Death Penalty: Ninth Circuit Reverses (Again): Belmontes v. Ayers, 529 F.3d 834 (9th Cir. 2009)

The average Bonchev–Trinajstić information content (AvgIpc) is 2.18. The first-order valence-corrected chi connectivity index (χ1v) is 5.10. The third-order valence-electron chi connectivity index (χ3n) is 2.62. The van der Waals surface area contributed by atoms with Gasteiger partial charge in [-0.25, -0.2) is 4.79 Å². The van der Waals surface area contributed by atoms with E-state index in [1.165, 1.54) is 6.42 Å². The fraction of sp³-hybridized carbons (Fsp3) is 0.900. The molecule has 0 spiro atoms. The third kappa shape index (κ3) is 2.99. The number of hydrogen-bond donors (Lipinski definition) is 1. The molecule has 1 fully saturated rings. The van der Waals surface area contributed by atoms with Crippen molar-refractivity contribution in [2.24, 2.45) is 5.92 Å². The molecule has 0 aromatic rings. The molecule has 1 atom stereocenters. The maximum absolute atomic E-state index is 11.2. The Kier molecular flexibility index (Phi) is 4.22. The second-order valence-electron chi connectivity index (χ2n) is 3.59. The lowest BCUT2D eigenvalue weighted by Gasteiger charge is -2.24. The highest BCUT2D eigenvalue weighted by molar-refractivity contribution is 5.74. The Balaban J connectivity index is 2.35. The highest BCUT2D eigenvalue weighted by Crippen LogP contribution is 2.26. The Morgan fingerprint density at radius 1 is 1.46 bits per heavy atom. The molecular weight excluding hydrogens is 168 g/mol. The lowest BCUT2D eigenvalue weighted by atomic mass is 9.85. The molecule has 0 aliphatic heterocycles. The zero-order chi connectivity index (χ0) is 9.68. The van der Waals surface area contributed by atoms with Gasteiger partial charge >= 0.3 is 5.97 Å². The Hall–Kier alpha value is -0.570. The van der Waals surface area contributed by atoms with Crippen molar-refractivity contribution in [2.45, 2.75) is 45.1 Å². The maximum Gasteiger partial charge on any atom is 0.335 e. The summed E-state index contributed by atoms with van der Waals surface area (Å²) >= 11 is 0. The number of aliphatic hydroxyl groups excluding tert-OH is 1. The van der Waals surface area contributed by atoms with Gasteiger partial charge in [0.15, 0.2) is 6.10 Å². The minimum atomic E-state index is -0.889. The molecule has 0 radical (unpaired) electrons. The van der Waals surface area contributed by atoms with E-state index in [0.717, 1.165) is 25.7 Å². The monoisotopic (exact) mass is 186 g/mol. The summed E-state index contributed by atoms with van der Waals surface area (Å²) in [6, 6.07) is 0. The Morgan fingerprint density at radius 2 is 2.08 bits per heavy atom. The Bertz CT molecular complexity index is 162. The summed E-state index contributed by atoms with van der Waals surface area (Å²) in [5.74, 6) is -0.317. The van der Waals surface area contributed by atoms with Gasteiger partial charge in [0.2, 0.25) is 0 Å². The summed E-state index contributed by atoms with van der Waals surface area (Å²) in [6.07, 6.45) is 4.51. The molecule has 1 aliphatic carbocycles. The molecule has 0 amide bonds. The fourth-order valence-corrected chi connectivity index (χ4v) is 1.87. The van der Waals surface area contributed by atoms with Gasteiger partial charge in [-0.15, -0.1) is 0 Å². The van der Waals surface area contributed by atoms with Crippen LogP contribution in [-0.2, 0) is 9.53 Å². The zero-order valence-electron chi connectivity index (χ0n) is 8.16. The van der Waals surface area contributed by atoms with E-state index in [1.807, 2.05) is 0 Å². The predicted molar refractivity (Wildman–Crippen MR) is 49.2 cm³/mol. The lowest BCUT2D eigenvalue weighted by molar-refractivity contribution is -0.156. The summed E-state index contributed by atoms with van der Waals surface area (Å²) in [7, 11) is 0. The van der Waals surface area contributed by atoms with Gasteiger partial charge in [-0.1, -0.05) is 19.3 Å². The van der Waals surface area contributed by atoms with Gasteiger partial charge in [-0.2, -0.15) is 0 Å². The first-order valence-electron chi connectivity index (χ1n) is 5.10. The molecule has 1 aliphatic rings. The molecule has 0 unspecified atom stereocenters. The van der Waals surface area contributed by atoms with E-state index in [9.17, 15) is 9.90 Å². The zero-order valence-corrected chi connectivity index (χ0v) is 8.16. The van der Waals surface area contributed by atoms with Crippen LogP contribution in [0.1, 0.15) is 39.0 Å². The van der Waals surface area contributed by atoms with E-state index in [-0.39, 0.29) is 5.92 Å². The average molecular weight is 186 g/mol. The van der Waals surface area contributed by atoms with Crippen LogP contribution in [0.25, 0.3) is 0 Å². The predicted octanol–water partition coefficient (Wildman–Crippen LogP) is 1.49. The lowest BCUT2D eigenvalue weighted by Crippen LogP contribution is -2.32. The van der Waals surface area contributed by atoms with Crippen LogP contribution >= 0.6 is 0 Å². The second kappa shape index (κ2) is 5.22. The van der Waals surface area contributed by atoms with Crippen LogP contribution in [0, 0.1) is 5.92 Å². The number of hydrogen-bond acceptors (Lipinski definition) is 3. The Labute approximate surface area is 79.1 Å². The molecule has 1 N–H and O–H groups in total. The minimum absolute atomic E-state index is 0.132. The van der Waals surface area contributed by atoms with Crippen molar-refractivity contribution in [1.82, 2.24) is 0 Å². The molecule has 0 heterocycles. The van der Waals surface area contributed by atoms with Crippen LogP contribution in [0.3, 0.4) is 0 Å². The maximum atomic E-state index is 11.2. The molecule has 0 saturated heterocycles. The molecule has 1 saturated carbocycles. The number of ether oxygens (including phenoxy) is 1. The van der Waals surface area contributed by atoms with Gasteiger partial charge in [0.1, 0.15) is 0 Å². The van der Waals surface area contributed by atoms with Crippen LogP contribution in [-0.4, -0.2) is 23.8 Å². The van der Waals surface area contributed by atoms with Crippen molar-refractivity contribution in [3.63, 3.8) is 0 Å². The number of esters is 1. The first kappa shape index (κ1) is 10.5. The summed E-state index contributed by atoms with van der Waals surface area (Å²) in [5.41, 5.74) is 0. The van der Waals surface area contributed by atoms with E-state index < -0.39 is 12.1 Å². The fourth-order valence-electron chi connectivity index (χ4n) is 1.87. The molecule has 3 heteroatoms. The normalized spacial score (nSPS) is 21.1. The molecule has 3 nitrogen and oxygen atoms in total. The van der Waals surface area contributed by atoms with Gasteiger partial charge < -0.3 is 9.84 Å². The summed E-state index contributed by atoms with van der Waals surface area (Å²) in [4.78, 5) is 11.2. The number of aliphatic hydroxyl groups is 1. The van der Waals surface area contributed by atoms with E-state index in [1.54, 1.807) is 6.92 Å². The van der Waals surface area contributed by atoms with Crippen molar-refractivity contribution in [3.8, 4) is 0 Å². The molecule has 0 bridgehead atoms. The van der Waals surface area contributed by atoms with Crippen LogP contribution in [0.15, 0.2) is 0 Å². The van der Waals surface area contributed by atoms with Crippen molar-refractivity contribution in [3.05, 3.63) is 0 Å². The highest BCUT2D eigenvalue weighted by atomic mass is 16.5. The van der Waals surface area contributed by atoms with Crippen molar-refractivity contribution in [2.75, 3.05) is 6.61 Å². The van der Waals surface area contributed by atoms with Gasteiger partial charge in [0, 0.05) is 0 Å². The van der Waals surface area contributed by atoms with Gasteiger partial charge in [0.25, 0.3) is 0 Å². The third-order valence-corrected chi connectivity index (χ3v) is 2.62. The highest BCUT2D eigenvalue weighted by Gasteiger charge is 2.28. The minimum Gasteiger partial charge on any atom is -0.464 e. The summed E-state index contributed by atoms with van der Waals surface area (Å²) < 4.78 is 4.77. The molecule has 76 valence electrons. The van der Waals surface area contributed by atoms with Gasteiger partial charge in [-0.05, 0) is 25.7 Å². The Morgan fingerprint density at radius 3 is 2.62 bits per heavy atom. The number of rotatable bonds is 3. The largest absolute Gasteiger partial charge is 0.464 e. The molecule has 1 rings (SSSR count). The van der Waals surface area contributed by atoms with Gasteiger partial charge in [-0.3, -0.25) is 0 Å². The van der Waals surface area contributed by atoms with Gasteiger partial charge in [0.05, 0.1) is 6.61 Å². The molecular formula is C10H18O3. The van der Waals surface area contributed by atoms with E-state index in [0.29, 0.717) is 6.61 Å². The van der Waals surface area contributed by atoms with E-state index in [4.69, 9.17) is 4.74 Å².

Belmontes v. Ayers (Warden) 529 F.3d 834 (9th Cir. 2008) June 16, 2008 Rehearing denied: 551 F.3d 864 (9th Cir. 2008) Ignoring the trial record, indifferent to its two previous reversals by the Supreme Court, and impervious to the emotional drain on family and friends of the victim caused by her vicious murder committed by a stranger (Belmontes), a Ninth Circuit panel (2-1) reversed the death penalty of this state court prisoner for the third time. The dissent writes a scathing decision excoriating the majority for rewriting the trial record. The majority decision begins by conceding the California Supreme Court originally affirmed the conviction and sentence of Belmontes with this language: The properly admitted evidence in this case-in particular the circumstances of the crime-was simply overwhelming. All California courts subsequently denied post conviction claims, and the federal district court denied Belmontes petition for habeas corpus. The Ninth Circuit panel in Belmontes listed all its previous decisions reversed in the same case by the Supreme Court but found one issue never litigated: defense counsel was ineffective in presenting mitigating evidence during the death penalty phase. The panel, reminding the reader its decision was unaffected by Congressional enactment of the Anti Terrorism and Death Penalty Act of 1996, a statute designed to prevent the Ninth Circuit from writing decisions similar to this third Belmontes decision, specifically mandates federal courts to afford deference to state court decisions. Not bound by this statute for Belmontes conviction in 1979, the panel ignored the California Supreme Court and the federal district court. The Supreme Court never addressed the ineffective counsel argument in its second reversal of Belmontes and sent the case back to the Ninth Circuit for further proceedings consistent with this opinion. Here is the Ninth Circuit panels interpretation of that language: The [Supreme] Court remanded, [returned] leaving us the task of resolving Belmontes remaining penalty phase claims, primarily ineffective assistance of counsel. The Supreme Court said nothing of the sort. The two judge Ninth Circuit panel majority criticized defense counsel for insufficient preparation of mitigating evidence in an attempt to humanize Belmontes, a challenging task for someone who burglarized a home and killed a defenseless woman by smashing her head with a dumbell in excess of twenty times. In fact, counsel presented several witnesses who testified to Belmontes childhood, his religious conversion in jail and an expert witness who testified Belmontes suffered from rheumatic fever. Although the Ninth Circuit panel repeatedly asserted rheumatic fever was a significant factor never developed to the jury, the expert witness diagnosed the condition as pretty mild. The panel also recited Belmontes drug history although neither the defendant nor any witness ever testified to his use of drugs on the night of the murder. Counsel for Belmontes was compelled to make a strategic choice. Presenting character evidence from other witnesses of his good behavior and non violence in mitigation of the death penalty opened up the prosecution to introduce evidence of a prior murder committed by Belmontes. Due to difficulties in securing testimony for that case, the prosecution accepted a plea to accessory after the fact. But the prosecution had other witnesses prepared to testify that Belmontes subsequently confessed to the murder. This devastating evidence was withheld from the jury based on counsels strategy not to introduce character evidence which the prosecution was prepared to rebut. Defense counsel explained this strategy at a subsequent hearing in federal court. The majority criticizes failure of counsel to produce Belmontes school records. To prove what? that his school record as a child was relevant? And this: another document in the California Youth Authority file suggested that Belmontes might (emphasis added) be suffering from depression. Based on that possibility, here is the next sentence from the court: Despite [defense counsels] awareness of . . . the possibility (emphasis added) that Belmontes suffered from depression . . . Jurors are not impressed by evidence of possible depression. In Belmontes penalty phase testimony, he second guessed the jury verdict, showed little remorse, and could not articulate in any concrete way in which he would contribute to society if sentenced to life in prison. He did not explain any of the mitigation evidence or offer the jury any reasons why the jury should spare his life. According to the panel majority, this was counsels fault. In a footnote to the text, here is what the panel majority said after citing another death penalty case previously decided by the Ninth Circuit: …Belmontes crime only involved one victim (emphasis added) who was killed because she surprised Belmontes and his confederates during a robbery. A robbery initiated by a burglary, planned by Belmontes and his cohorts, using false pretenses to gain entry, followed by a brutal and horrifying crime. If Belmontes was surprised by the presence of an occupant of the residence, all he had to do was depart.